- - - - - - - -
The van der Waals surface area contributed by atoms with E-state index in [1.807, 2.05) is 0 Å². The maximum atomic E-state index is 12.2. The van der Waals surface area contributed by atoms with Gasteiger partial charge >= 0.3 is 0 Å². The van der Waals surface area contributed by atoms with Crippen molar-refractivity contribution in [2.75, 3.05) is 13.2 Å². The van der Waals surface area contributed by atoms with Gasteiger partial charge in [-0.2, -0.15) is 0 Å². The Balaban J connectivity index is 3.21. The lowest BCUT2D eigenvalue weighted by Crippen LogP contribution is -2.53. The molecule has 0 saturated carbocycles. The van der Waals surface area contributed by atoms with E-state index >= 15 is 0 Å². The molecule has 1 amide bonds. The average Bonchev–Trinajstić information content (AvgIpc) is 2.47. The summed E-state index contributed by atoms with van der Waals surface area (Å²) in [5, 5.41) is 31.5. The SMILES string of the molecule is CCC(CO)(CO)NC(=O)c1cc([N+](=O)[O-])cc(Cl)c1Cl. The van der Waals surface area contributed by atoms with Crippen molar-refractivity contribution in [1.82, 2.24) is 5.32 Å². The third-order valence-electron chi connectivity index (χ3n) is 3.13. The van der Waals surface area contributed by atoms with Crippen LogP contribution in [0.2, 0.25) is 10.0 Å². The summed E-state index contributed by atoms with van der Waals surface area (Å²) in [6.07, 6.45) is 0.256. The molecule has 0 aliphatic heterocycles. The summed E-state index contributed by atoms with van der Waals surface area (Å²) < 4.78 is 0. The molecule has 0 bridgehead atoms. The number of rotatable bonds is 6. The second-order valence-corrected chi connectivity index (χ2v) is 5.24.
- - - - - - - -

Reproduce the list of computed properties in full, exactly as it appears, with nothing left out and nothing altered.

The van der Waals surface area contributed by atoms with E-state index in [1.807, 2.05) is 0 Å². The maximum atomic E-state index is 12.2. The van der Waals surface area contributed by atoms with Gasteiger partial charge >= 0.3 is 0 Å². The van der Waals surface area contributed by atoms with Crippen molar-refractivity contribution in [2.75, 3.05) is 13.2 Å². The van der Waals surface area contributed by atoms with Gasteiger partial charge in [-0.2, -0.15) is 0 Å². The Balaban J connectivity index is 3.21. The lowest BCUT2D eigenvalue weighted by Crippen LogP contribution is -2.53. The molecule has 0 saturated carbocycles. The van der Waals surface area contributed by atoms with E-state index >= 15 is 0 Å². The molecule has 1 amide bonds. The average Bonchev–Trinajstić information content (AvgIpc) is 2.47. The summed E-state index contributed by atoms with van der Waals surface area (Å²) in [5, 5.41) is 31.5. The SMILES string of the molecule is CCC(CO)(CO)NC(=O)c1cc([N+](=O)[O-])cc(Cl)c1Cl. The van der Waals surface area contributed by atoms with Crippen molar-refractivity contribution in [1.82, 2.24) is 5.32 Å². The third-order valence-electron chi connectivity index (χ3n) is 3.13. The van der Waals surface area contributed by atoms with Crippen LogP contribution in [0.2, 0.25) is 10.0 Å². The summed E-state index contributed by atoms with van der Waals surface area (Å²) in [6.07, 6.45) is 0.256. The molecule has 0 aliphatic heterocycles. The summed E-state index contributed by atoms with van der Waals surface area (Å²) < 4.78 is 0. The molecule has 0 bridgehead atoms. The number of rotatable bonds is 6. The second-order valence-corrected chi connectivity index (χ2v) is 5.24.